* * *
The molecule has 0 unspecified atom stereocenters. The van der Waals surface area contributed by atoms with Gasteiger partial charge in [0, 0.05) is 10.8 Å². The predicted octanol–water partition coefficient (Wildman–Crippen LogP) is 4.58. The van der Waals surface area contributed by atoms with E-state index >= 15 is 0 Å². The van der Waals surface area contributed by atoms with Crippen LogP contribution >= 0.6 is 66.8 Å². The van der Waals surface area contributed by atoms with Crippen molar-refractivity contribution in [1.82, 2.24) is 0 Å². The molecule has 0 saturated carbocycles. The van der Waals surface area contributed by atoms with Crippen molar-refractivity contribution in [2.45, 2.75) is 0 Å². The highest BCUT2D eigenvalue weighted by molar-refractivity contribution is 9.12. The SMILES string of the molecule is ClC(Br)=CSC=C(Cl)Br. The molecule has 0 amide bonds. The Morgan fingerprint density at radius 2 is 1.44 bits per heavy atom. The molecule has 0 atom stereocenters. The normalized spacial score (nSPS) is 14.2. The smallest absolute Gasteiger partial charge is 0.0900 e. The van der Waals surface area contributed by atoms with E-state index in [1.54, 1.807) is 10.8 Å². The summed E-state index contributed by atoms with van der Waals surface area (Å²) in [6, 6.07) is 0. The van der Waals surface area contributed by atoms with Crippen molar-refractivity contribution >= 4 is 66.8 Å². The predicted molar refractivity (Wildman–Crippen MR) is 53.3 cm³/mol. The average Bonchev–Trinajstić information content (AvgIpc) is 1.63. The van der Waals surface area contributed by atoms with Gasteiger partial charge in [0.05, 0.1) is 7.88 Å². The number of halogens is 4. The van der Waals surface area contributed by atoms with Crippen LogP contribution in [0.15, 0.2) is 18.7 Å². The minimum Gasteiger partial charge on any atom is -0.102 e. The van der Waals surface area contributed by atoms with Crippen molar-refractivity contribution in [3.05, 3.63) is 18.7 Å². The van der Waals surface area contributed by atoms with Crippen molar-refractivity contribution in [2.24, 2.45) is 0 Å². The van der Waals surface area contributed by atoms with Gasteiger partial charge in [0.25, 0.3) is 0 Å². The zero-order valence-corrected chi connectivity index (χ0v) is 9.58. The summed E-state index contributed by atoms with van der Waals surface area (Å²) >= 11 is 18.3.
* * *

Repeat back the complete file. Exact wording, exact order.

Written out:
The molecule has 0 unspecified atom stereocenters. The van der Waals surface area contributed by atoms with Gasteiger partial charge in [0, 0.05) is 10.8 Å². The predicted octanol–water partition coefficient (Wildman–Crippen LogP) is 4.58. The van der Waals surface area contributed by atoms with E-state index >= 15 is 0 Å². The van der Waals surface area contributed by atoms with Crippen LogP contribution >= 0.6 is 66.8 Å². The van der Waals surface area contributed by atoms with Crippen molar-refractivity contribution in [1.82, 2.24) is 0 Å². The molecule has 0 saturated carbocycles. The van der Waals surface area contributed by atoms with Crippen molar-refractivity contribution in [2.45, 2.75) is 0 Å². The highest BCUT2D eigenvalue weighted by molar-refractivity contribution is 9.12. The SMILES string of the molecule is ClC(Br)=CSC=C(Cl)Br. The molecule has 0 amide bonds. The Morgan fingerprint density at radius 2 is 1.44 bits per heavy atom. The molecule has 0 atom stereocenters. The normalized spacial score (nSPS) is 14.2. The smallest absolute Gasteiger partial charge is 0.0900 e. The van der Waals surface area contributed by atoms with E-state index in [1.54, 1.807) is 10.8 Å². The summed E-state index contributed by atoms with van der Waals surface area (Å²) in [6, 6.07) is 0. The van der Waals surface area contributed by atoms with Crippen molar-refractivity contribution >= 4 is 66.8 Å². The predicted molar refractivity (Wildman–Crippen MR) is 53.3 cm³/mol. The average Bonchev–Trinajstić information content (AvgIpc) is 1.63. The van der Waals surface area contributed by atoms with Gasteiger partial charge in [0.05, 0.1) is 7.88 Å². The number of halogens is 4. The van der Waals surface area contributed by atoms with Crippen LogP contribution in [0.15, 0.2) is 18.7 Å². The minimum Gasteiger partial charge on any atom is -0.102 e. The van der Waals surface area contributed by atoms with Crippen molar-refractivity contribution in [3.05, 3.63) is 18.7 Å². The van der Waals surface area contributed by atoms with Crippen molar-refractivity contribution in [2.24, 2.45) is 0 Å². The van der Waals surface area contributed by atoms with Gasteiger partial charge in [0.25, 0.3) is 0 Å². The zero-order valence-corrected chi connectivity index (χ0v) is 9.58. The summed E-state index contributed by atoms with van der Waals surface area (Å²) >= 11 is 18.3.